Procrastinators Delight (But Not for Too Long)!
If you’re just starting to go through your drawers to find your w-2s, 1099s and your forgotten password to your tax software, you can breathe a little easier this tax season. We can thank Honest Abe for giving us three extra days for “some of us” to get our acts together and honestly file our taxes on time this year. For the past 60 years, income tax returns have been due on April 15th. If that date fell on a weekend, the due date was the following Monday. This year (and next year and the following year) is the exception to the rule. Here’s why.
In 2005 Washington, D.C. started honoring April 16th as Emancipation Day. Alone in the U.S. and its territories, DC celebrates the day in 1862 that President Abraham Lincoln signed the Compensated Emancipation Act, freeing the over3,000 slaves in the District of Columbia. This would occur a full nine months before the Emancipation Proclamation, which freed the slaves in the states that seceded from the Union and formed the Confederacy. Emancipation Day was actually a recognized holiday from 1866 to 1901. Legislation signed on January 4, 2005 revived the Emancipation Day commemoration and it again became an official public holiday in Washington, D.C.
This year, Emancipation Day falls on a Saturday so the federal government decided to observe the District’s holiday on the day before, the 15th. The federal government treats all official DC holidays as though they are also national holidays. So if you happen to be in DC, you can partake in the parade, fireworks and other festivities along Pennsylvania Avenue. Schools and government agencies, like the Internal Revenue Service, will be closed on April 15th, thus giving us all the ability to procrastinate until midnight on Monday the 18th. But take it from a tax professional: just because you can doesn’t mean you should.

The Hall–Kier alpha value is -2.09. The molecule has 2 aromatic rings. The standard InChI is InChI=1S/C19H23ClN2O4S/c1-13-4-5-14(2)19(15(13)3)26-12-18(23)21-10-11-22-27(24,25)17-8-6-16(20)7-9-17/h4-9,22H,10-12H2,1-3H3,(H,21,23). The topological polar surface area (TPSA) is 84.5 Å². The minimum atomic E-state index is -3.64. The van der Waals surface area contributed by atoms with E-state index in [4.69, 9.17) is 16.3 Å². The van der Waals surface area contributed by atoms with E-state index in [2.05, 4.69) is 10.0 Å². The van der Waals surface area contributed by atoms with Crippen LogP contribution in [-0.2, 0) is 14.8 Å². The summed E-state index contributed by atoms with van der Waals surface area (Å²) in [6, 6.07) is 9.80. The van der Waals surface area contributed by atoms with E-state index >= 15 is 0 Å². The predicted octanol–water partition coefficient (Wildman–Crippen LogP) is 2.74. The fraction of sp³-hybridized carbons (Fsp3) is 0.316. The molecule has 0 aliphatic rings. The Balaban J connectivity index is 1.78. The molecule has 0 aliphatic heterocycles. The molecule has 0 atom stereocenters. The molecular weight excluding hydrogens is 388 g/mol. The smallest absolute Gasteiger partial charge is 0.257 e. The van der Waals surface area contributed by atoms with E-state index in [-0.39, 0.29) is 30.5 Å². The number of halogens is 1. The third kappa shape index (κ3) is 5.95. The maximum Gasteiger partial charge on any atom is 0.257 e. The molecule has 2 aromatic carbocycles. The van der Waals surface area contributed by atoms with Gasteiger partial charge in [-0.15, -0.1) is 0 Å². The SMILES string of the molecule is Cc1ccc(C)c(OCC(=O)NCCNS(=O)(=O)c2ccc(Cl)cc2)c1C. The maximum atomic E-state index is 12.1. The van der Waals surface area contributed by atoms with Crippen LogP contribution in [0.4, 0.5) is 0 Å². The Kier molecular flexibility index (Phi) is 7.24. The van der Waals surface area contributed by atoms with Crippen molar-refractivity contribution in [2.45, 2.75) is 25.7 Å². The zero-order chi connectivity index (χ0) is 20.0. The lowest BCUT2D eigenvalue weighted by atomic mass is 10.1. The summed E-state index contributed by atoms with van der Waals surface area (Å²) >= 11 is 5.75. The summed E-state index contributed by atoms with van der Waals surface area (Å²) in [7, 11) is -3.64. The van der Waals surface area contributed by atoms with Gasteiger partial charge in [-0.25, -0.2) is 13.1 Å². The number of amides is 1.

Now, If you want a little more history here’s some fun knowledge: the IRS we know today is an outgrowth of President Lincoln’s war to end slavery.
In 1862 he created the Bureau of Internal Revenue, the predecessor of today’s Internal Revenue Service, to collect the first-ever U.S. income taxes that were passed by Congress to pay for the North’s Civil War expenses. In 1913 the modern income tax was created when the 16th Amendment to the Constitution was ratified, and the initial due date was set to March 1, then to March 15 in 1918 and finally set on April 15 in 1955.
Why so late in the year? It gives the IRS a stable workload and allows taxes to be filed over the first couple months of the new year.
And if the IRS procrastinates on your tax refund? Fear not. The IRS is required to issue your refund within 45 days, and if it doesn’t it pays you interest on your Money!
“Taxes are what we pay for civilized society.’’ — Oliver Wendell Holmes, Jr., U.S. Supreme Court Justice